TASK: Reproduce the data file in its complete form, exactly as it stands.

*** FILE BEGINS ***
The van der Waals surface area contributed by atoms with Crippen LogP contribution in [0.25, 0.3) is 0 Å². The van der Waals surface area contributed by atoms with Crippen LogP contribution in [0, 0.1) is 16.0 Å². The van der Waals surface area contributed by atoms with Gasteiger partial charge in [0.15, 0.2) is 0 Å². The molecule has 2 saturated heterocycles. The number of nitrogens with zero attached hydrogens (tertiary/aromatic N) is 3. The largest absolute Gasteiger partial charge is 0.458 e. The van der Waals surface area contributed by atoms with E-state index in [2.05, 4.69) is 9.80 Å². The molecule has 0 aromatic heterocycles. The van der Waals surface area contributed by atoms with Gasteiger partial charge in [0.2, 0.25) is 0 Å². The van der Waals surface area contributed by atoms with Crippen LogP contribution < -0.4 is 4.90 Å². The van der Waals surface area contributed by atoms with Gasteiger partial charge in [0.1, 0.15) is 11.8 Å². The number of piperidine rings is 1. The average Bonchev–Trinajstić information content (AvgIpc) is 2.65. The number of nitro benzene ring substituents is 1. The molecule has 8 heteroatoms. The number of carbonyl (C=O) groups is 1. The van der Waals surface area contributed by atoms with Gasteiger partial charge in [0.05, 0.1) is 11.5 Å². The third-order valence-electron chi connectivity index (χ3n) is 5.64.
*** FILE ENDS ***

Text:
The van der Waals surface area contributed by atoms with Crippen LogP contribution in [0.25, 0.3) is 0 Å². The van der Waals surface area contributed by atoms with Crippen LogP contribution in [0, 0.1) is 16.0 Å². The van der Waals surface area contributed by atoms with Gasteiger partial charge in [0.15, 0.2) is 0 Å². The molecule has 2 saturated heterocycles. The number of nitrogens with zero attached hydrogens (tertiary/aromatic N) is 3. The largest absolute Gasteiger partial charge is 0.458 e. The van der Waals surface area contributed by atoms with E-state index in [2.05, 4.69) is 9.80 Å². The molecule has 0 aromatic heterocycles. The van der Waals surface area contributed by atoms with Gasteiger partial charge in [0.2, 0.25) is 0 Å². The van der Waals surface area contributed by atoms with Crippen LogP contribution < -0.4 is 4.90 Å². The van der Waals surface area contributed by atoms with Gasteiger partial charge in [0.1, 0.15) is 11.8 Å². The number of piperidine rings is 1. The average Bonchev–Trinajstić information content (AvgIpc) is 2.65. The number of nitro benzene ring substituents is 1. The molecule has 8 heteroatoms. The number of carbonyl (C=O) groups is 1. The van der Waals surface area contributed by atoms with Gasteiger partial charge in [0.05, 0.1) is 11.5 Å². The third-order valence-electron chi connectivity index (χ3n) is 5.64.